Outside the bedroom, BDSM practitioners can't take punishment

An earlier version of this story incorrectly attributed a quote to writer Violet Blue. The words should have been attributed to a performer Blue quoted in her column. SF Weekly regrets the error.

America's invincible army of omnipotent Gordon Gekkos has been supplanted by corporate-excuse-making Timothy Geithners. Once-triumphant U.S. generals muddle through wars they'd supposedly long since won. Even one-time dark site overlord Dick Cheney has morphed into a whiny, skim-latte–sipping semanticist endlessly mewling his favored wimpish term: "enhanced interrogation techniques."

When pondering such signs of American weakness, I used to say to myself: "Thank goodness for sadomasochism porn enthusiasts." These brave heroes are willing to be blindfolded, tied up, choked, hung by their pierced nipples, smacked, pinched on their genitals with live battery clamps, bludgeoned with chains and clubs, half-drowned, impaled with motorized nightsticks — and come back begging for more. As long as America had these hard-bitten souls among our ranks, I imagined, we'd dominate a submissive world.

At least that's what I believed until April 21, day one of the Great San Francisco S&M Whine-Fest, when seemingly tough-as-nails bondage and discipline specialists became a squawking gaggle of unwilling victims. Their supposed tyrant was a newspaper column that used the apparently verboten term "torture porn" to describe performances such as videotaped waterboarding.

"You are the one doing victimization here," the first of hundreds of outraged Web commenters wrote. "We who live in San Francisco are proud of our diversity, which includes [the] BDSM lifestyle."

The reaction splattered from Internet comments to angry columns on several local blogs, a local TV news segment documenting the pornographers' outrage, posters announcing an SF Weekly boycott, at least two T-shirts on sale condemning SF Weekly, plus dozens of articles, essays, blog posts, and other infuriated Internet flotsam demanding "accountability" for supposedly "irresponsible journalism."

Popular indignation is a columnist's price of doing business. But this particular ruckus was unique not just for its intensity and reach, but also because I never personally cast judgment on torture porn.

The column in question ["Whipped and Gagged," April 21] noted that local S&M pornographer Kink.com had finagled nearly $50,000 in employee training subsidies from the state government. After my inquiry, the state Employee Training Panel halted the funding — which Kink.com employees had used to learn to better produce and edit porn videos — because the agency didn't previously know the nature of the company's business, and its rules expressly discourage sponsoring training for pornographers. My column parsed the question: Was it right for the government to halt the porn subsidy? I quoted three pro-porn-subsidy people, one anti-porn-subsidy person, and three law professors who discussed whether the government was permitted to discriminate against pornographers.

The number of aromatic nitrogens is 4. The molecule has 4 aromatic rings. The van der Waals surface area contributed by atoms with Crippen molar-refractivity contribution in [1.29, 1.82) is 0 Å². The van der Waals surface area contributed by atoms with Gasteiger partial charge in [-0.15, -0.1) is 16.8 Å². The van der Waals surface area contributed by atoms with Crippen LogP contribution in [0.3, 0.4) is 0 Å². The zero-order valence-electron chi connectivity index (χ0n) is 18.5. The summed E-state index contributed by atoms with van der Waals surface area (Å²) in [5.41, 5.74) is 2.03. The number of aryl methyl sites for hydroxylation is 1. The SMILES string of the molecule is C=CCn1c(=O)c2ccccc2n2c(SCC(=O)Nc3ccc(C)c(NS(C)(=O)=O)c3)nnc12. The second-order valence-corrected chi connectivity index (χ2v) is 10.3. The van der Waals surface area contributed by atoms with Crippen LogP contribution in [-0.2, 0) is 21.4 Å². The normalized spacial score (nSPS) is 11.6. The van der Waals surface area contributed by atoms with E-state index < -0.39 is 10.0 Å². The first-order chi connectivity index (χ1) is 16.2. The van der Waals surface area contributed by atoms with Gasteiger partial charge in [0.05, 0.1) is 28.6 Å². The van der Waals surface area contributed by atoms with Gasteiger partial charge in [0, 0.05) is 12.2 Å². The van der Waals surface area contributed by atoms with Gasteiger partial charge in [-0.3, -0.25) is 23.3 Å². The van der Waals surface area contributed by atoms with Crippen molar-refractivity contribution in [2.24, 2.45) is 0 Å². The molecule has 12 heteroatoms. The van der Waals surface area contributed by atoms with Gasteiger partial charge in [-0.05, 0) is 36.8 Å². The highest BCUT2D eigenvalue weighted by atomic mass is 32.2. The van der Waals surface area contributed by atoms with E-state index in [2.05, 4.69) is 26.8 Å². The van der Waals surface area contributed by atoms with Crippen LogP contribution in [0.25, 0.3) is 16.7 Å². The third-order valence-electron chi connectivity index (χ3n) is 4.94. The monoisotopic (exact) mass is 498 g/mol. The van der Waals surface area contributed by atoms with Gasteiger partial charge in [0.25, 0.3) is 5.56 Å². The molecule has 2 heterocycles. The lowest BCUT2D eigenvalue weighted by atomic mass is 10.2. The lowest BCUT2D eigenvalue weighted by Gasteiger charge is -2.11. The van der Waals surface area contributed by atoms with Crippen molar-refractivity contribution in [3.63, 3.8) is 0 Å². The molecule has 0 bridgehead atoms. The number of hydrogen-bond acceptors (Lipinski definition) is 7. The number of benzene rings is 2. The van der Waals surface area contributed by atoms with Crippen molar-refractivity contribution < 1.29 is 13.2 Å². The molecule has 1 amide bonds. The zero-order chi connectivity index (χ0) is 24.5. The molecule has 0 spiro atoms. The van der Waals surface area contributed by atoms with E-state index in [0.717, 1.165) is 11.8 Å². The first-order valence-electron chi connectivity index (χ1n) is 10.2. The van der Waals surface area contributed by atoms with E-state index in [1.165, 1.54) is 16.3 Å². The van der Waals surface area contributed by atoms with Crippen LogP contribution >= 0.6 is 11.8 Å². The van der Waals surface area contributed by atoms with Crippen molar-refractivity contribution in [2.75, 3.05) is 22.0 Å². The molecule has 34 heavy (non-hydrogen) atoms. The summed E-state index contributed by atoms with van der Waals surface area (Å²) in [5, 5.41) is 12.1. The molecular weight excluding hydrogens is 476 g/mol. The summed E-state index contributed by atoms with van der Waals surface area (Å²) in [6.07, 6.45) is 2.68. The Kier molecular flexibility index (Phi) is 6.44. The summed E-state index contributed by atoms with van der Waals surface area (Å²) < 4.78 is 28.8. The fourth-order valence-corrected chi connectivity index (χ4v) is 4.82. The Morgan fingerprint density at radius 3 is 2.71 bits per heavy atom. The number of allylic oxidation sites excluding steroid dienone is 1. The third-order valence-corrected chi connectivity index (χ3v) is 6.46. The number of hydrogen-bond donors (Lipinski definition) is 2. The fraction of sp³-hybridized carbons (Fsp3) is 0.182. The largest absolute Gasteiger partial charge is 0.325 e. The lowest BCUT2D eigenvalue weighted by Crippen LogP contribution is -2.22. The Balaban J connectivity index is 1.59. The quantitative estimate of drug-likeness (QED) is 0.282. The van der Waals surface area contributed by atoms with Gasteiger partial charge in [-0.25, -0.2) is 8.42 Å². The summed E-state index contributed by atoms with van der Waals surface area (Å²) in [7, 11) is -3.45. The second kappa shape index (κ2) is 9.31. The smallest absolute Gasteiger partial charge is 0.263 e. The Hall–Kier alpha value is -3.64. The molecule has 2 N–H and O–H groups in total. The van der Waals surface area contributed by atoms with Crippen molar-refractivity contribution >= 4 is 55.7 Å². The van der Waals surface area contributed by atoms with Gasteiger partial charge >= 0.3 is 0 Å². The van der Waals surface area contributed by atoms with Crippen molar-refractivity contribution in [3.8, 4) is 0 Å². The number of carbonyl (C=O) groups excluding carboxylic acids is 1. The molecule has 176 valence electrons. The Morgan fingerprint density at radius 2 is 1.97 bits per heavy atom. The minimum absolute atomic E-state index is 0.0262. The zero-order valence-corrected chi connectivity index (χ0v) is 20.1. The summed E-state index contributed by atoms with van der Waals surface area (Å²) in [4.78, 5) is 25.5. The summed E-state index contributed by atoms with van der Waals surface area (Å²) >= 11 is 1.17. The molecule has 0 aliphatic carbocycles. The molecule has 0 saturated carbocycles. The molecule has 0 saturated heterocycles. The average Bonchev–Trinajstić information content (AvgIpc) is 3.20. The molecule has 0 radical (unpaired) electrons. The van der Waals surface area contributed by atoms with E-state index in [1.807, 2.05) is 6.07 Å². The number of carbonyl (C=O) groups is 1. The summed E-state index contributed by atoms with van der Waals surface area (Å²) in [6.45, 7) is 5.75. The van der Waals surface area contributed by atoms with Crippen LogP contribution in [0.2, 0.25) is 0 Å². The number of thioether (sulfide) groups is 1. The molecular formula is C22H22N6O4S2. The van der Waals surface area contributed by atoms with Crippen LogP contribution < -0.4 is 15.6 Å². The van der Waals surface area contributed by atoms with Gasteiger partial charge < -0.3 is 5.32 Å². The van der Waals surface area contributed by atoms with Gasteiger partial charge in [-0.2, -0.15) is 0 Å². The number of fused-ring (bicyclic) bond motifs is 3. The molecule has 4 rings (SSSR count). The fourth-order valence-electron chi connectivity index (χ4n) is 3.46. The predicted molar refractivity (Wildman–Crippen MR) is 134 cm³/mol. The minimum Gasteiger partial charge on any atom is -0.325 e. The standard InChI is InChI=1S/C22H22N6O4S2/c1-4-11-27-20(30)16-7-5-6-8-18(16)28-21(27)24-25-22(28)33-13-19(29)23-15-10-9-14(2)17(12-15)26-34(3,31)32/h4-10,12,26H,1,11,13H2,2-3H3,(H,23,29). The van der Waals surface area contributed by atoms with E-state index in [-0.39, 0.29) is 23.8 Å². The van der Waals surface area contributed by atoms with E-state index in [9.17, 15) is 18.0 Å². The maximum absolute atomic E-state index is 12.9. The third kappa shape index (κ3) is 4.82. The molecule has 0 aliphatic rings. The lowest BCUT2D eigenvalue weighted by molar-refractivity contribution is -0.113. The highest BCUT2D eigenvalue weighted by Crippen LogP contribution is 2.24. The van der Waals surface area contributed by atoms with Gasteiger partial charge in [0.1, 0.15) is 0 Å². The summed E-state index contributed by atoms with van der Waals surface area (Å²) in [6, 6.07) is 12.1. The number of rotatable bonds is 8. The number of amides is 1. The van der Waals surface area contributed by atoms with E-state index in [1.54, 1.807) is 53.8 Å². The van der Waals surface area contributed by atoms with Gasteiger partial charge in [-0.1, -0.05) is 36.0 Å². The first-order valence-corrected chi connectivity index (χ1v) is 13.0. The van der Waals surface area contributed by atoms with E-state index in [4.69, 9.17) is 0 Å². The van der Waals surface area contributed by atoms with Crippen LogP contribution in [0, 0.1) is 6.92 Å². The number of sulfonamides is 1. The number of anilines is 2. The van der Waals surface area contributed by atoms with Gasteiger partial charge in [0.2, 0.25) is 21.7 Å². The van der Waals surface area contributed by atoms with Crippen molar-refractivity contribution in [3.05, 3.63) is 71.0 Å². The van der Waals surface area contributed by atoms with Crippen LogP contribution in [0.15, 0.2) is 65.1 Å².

Ubiquitous sex columnist Violet Blue devoted three different online essays, totaling 3,900 words, each complaining about a 1,320-word SF Weekly column. Blue quoted Kink performer Lorelei Lee on SFGate as saying, "I find Mr. Smith's implication that I, as a model and porn performer, have been coerced, victimized, or exploited by my job to be profoundly degrading and insulting.” But I didn't imply that Lee — or any other porn actor, for that matter — was coerced. In fact, I quoted Kink.com's chief operating officer Daniel Riedel as saying its porn was all consensual. "If it's not consensual, it doesn't work," he said.

What Blue and others were objecting to wasn't my own opinion, but the opinion expressed by someone they disagree with, feminist antiporn activist Melissa Farley. I quoted Farley to illustrate the fact that state-subsidized pornographer training might be controversial. Apparently, her point of view, which says porn is exploitative of women, is so loathsome that it's "irresponsible" to quote her.

Even more perplexing, Ms. Blue stated in a column published on SFGate that the "much larger problem emerging out of all this" was the question of whether the government's decision to cut Kink.com's subsidy merely because the company makes porn is constitutional.

Ms. Blue claimed to be refuting and denouncing me, while actually repeating my own point. I wonder: Is that properly called tortuous logic, or BDSM logic?

It was bizarre reading Ms. Blue's multiple essays denouncing an imaginary version of my column. But it was out-of-body surreal to see similar acts of fantasy role-playing repeated ad infinitum across the Internet, in the streets, and in my e-mail inbox. A recurring theme said I had a "prudish" take on S&M porn, and my sensibilities therefore didn't belong in San Francisco.

The funny thing is, I don't really care if people do this kind of porn. I have no aversion to pornography in general, and that's why I didn't condemn it in the column.

But it was a legitimate — and funny — news story that a state agency was paying to train S&M pornographers. I used the word "torture" in that story because it's a realistic way to describe people being strapped to a table and shocked on their genitals.

Judging from the response, a lot of people with the guts to withstand clubs and electrode punishment have thin skin when it comes to tolerating anything but the PC jargon term "BDSM." Even wimpier was a line of critique that said I should not have revealed Kink.com's state subsidy because agency officials' decision to rescind it "harmed the community." It was as if any act that didn't adhere to an alternative lifestyle community's party line was somehow an attack.

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